In Sindh, PTI is the largest opposition group with thirty seats followed by MQM (21) and GDA (14). If they synchronize their electoral strategies, they can win three seats from general category and one each from women and technocrat categories. PPP can thus be restricted to four generals and two women and technocrat seats from the province.

With a smaller and perpetually fragmented provincial assembly, Balochistan is likely to remain true to its reputation to buck trends and defy predictions. Voting contrary to party lines has been quite a common practice in the province. If the tradition holds, anything can happen.

If, however, votes are cast along party lines and both the ruling and opposition coalitions can agree on seats adjustments among them- selves then ruling coalition can win eight or more senate seats from the province and opposition can get four.

Although it has joined the opposition PDM alliance, the ANP (Awami National Party) continues to be part of the government coalition in Balochistan. The party’s four seats in the provincial assembly can influence the outcome of the exercise.

ing BNP-Awami, Jamori Watan Party and Hazara Democratic Party with combined strength of six votes will have to be satisfied by PTI and BAP, failing which they can join the opposition JUI-F and BNP-M and cost the ruling alliance the provincial government as well as the majority in the Senate.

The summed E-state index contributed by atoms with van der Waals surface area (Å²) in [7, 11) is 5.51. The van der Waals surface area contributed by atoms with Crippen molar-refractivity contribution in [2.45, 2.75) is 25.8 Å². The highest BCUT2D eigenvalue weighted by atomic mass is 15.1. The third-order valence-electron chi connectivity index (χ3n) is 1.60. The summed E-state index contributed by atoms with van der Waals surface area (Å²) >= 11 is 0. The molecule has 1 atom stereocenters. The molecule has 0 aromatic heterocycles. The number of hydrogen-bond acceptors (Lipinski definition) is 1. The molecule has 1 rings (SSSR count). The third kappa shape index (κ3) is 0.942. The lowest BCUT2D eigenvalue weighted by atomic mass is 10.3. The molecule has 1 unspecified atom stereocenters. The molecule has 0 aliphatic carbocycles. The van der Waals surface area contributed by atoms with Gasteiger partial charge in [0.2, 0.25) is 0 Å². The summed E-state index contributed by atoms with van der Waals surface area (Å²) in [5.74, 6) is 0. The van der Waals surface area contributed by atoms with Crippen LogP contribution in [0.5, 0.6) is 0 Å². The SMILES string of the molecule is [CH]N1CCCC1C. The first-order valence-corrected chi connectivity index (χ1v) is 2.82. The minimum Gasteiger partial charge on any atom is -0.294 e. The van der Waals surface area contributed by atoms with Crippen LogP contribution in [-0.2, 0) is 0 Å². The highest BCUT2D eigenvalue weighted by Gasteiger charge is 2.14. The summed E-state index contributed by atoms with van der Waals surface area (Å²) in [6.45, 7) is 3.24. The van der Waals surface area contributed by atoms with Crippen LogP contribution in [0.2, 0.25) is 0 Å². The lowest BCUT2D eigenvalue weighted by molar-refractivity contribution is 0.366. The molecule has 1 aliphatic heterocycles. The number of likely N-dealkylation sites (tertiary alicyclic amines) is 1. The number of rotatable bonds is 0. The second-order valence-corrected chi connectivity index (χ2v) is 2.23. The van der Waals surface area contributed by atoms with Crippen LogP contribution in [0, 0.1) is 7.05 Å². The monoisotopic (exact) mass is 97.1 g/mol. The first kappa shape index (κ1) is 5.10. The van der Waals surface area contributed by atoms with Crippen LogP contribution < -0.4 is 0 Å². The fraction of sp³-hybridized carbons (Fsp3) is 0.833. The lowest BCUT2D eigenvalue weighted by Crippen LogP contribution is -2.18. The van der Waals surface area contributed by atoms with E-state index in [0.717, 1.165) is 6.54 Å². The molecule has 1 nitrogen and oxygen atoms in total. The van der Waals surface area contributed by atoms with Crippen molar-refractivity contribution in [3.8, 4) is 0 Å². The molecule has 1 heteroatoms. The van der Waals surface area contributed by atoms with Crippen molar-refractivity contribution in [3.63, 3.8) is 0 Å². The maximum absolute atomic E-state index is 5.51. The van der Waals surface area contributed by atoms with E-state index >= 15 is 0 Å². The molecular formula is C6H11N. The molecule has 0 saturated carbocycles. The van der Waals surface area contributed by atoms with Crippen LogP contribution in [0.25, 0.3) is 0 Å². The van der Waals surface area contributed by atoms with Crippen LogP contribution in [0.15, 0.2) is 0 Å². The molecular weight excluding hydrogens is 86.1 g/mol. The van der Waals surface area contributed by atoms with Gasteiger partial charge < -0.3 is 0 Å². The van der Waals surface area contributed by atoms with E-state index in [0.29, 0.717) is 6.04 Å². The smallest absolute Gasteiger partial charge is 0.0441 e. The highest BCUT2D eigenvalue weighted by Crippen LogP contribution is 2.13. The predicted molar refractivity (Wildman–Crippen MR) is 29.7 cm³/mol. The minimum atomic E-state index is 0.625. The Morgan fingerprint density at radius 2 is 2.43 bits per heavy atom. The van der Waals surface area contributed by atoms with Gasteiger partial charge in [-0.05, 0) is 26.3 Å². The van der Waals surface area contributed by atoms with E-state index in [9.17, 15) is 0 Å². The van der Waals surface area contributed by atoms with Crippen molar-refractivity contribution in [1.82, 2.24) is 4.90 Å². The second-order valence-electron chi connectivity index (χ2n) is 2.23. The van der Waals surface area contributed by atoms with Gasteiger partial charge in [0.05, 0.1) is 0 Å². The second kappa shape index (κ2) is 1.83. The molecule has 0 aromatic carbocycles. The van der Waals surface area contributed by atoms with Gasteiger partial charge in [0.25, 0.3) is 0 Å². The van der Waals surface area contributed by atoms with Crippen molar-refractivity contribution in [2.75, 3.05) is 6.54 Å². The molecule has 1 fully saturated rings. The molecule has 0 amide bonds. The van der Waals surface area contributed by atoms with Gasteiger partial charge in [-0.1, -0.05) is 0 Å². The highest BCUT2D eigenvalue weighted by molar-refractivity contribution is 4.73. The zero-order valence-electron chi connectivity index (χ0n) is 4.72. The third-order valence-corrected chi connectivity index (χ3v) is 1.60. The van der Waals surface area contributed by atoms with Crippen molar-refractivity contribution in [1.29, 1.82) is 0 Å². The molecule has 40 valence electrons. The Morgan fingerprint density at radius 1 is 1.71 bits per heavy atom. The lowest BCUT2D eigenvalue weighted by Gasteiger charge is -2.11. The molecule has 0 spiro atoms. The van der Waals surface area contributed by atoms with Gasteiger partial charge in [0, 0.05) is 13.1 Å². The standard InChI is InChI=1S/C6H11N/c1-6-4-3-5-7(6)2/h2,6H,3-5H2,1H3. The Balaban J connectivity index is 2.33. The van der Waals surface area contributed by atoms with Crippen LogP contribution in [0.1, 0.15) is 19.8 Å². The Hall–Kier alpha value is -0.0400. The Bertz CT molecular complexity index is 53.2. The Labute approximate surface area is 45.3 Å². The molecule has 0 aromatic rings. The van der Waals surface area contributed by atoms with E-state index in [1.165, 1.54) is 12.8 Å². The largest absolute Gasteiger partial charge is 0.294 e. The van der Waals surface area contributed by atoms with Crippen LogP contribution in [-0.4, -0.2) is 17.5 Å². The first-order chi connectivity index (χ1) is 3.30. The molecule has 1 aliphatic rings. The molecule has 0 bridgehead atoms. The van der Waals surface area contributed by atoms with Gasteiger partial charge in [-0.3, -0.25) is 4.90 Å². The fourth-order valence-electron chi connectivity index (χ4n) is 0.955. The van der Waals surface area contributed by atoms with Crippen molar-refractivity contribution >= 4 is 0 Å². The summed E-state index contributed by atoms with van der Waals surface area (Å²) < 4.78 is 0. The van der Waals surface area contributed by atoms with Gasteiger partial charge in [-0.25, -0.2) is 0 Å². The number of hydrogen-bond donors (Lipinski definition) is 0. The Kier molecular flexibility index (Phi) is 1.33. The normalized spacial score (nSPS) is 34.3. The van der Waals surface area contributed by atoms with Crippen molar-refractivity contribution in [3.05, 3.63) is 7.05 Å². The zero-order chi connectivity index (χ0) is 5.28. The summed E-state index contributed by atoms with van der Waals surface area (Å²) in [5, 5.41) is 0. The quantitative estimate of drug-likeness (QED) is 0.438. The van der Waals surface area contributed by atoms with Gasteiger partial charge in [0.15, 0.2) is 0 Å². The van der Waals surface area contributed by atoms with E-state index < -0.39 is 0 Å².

However, if all is managed well by the ruling coalition in the Balochistan Assembly, Balochistan Awami Party can expect to get five or six seats from the province and emerge as fourth largest group in the Senate with twelve/thirteen seat.

Due to its majority in National Assembly, which is the electoral college for members of Senate from Islamabad, PTI can win both seats on the offer from Islamabad. However, its razor-thin majority will have a real test in the secret ballot and it will have to offer many concessions to its allies to get the votes and avoid embarrassment as well as the loss of secure seats.

PTI lead alliance will still be short of absolute majority in the upper house of parliament which will be reduced to 100 from present 104 after the March elections.

On the other hand, the PPP can safely expect to win six seats from Sindh while the PMLN can win five seats from Punjab and one from KP. The JUIF can expect to win two seats from Balochistan and one from KP. BNP will win two seats from Balochistan.

With one Baluchistan seat going to ANP the PDM parties can expect to have 47 seats in the upper house of the Parliament. Ishaq Dar’s vacant seat will bite the opposition here. Four remaining FATA seats will, however, decide the majority. They are expected to go with the government. However, any unexpected results in any of the electoral colleges in favour of the opposition can tilt the balance against the ruling coalition.

If, however, the PDM parties follow through on their threat to quit the assemblies before the Senate elections, the ruling coalition will get a walkover, securing a two-thirds majority in Senate.